Ohinemuri Regional History Journal 42, September 1998
BY IRIS TIMMINGS
It's said New York is stunning
Rome and Paris are so cool
But we say "Give us Paeroa
To spend our years at school".
The sing song of times tables
The smell of gum leaves burning
The squeak of chalk on blackboard
How it brings back all the learning.
The strictness of Miss Tarrant
Our rotund Headmaster, Day
The teaching of Will Malcolm
In the fine old fashioned way.
Remember all that school milk?
And free apples we must mention
We'd pinch them by the handful
When kept in for detention.
Although the years have gathered
Since we'd study, laugh and play
Looking back upon those times
It seems like yesterday.
When blackberries were luscious
Field mushrooms were a treat
And we'd roam the haunted orchard
And swim Komata Creek
We'd bike out to the soda Springs
Untouched by any vandal
With the waters fizzing, gushing
As we pumped the brassy handle
The centre of the Universe?
The Paeroa baths that thing
And we'd climb the bush clad hillsides
And on rata vines we'd swing.
And Waikino's gold mine battery
Made our poor river brown
And though it was an eyesore,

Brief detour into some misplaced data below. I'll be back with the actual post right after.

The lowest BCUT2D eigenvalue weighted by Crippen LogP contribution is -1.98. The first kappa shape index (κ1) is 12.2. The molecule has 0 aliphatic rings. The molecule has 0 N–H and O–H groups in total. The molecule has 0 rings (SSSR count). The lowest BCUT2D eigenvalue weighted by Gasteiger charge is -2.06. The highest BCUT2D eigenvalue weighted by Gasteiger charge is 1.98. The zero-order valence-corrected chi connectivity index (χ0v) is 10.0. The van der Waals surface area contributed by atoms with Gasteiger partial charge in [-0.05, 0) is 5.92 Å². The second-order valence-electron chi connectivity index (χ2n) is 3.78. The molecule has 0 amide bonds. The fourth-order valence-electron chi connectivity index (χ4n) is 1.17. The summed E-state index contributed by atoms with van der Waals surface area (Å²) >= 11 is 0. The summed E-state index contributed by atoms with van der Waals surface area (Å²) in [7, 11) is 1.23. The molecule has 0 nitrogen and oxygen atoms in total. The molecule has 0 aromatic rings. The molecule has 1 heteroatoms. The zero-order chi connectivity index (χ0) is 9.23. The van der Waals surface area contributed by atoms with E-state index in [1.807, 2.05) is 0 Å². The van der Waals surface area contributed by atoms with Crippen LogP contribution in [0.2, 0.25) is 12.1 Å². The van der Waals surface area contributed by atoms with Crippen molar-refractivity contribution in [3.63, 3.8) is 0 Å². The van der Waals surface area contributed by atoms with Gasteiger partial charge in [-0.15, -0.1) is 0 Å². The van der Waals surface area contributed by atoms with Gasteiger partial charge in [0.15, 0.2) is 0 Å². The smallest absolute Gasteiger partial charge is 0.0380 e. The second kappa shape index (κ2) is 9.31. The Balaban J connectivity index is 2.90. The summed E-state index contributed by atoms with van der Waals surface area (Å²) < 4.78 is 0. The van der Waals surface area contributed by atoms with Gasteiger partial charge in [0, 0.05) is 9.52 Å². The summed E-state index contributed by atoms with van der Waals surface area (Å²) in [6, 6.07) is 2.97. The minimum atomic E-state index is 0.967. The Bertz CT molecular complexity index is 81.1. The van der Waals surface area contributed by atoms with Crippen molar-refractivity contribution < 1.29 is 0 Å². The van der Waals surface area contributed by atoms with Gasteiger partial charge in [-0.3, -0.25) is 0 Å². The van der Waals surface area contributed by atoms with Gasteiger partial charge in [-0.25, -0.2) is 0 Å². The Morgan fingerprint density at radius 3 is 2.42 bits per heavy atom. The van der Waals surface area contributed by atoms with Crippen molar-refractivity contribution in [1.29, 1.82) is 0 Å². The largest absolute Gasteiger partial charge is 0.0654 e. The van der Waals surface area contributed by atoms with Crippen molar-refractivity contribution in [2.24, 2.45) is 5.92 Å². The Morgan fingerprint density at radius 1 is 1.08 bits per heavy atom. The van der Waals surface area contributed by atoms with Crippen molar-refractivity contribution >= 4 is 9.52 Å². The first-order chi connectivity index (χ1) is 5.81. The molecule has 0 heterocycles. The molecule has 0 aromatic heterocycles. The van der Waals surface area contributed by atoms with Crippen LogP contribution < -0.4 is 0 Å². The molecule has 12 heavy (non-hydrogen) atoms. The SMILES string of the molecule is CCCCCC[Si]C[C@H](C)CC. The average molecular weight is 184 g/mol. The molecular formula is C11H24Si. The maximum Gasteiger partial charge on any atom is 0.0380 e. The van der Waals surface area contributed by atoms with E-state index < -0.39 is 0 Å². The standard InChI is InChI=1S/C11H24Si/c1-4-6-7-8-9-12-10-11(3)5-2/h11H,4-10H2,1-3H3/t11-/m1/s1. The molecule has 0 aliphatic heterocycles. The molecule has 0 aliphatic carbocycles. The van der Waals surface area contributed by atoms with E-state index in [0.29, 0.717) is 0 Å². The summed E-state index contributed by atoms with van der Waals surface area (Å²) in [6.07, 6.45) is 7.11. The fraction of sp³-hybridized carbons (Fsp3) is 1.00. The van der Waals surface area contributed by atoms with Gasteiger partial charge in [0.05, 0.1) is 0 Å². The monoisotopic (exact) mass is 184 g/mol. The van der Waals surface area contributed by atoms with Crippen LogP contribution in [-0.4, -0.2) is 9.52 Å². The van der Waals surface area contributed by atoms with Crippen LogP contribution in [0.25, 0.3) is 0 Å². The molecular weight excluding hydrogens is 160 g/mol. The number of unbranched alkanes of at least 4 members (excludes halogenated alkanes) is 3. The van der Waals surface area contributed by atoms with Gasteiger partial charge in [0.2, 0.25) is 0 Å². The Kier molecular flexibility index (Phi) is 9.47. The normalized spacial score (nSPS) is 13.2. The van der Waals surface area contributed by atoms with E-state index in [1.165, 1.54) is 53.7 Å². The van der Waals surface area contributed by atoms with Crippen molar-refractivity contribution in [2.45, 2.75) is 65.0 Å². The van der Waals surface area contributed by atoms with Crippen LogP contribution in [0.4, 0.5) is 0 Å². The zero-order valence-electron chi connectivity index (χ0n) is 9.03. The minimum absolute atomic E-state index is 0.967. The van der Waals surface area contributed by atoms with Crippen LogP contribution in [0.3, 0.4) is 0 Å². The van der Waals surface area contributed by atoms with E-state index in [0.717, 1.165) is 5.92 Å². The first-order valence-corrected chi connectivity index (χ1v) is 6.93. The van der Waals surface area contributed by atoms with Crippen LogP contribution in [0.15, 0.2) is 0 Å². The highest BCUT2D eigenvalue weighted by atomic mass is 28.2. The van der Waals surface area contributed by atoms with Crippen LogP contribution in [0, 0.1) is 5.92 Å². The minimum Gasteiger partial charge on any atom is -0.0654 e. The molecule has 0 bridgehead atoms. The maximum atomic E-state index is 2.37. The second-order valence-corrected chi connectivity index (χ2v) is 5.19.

It didn't get us down.
No . . . life was rich and spicy
With Mrs Simpson and the King
A bob or sixpence for the flicks
To hear Deanna sing.
And that Regent theatre
(Were we away with Alice?)
'Cause the way that we remember
It was HUGE - a lovely Palace!
And how we loved those movies -
Though some may think its slack
We watched the boys all watching us
To see if we watched back.
We cried for Shirley Temple
Fred and Ginger cheered our day
While 'Gone With the Wind' and Gable
Nearly made us swoon away.
And now it's 'Terminator'
And 'The Stud' all R18
Modern movies so explicit
I just don't know what they mean!
The family saved up for a wireless
Tommy Handley was a hit,
Remember "Can I do you now sir?"
Yes. . . You're getting on a bit . . .
And our penny earned each weekend
Bought a great big bag of lollies
Or additions to our marbles
Of glassies, catseyes, mollies.
And we'd no expensive ten speeds
And our holidays were nil
But wasn't it exciting
Rolling down our Primrose Hill!
And our gardens grew striped apples
That tasted summer sweet
And we'd make some sticky toffee
For a special wet day treat.
And the Sunday roast was massive
Those baked spuds gold and crisp
And though we ate like porkers
We stayed slender as a wisp.
But now it's muesli - chook food!
They say it's just the ticket
While their yoghurt and their bean sprouts
Well they know where they can stick it!
I crave thick toast with butter
And porridge sloshed with cream
And fat egg and bacon breakfasts
That are now a far off dream.
And those lovely suet puddings
With a golden syrup wreath
That scorched your tongue and gullet-
Burned enamel off your teeth.
And in those good old days - remember
An ancient occupation
Now completely out of fashion
It was known as - conversation . .
And with someone on a piano
We would really go to town
With a lively hokey tokey
Or a Knees Up Mother Brown
The foxtrot and Gay Gordons
Valeta, Waltz - we learned the lot
Unlike today's gyrations.
More like jogging on the spot.
And we'd sing of aspidistras
Weedy Tenors warbled 'Trees'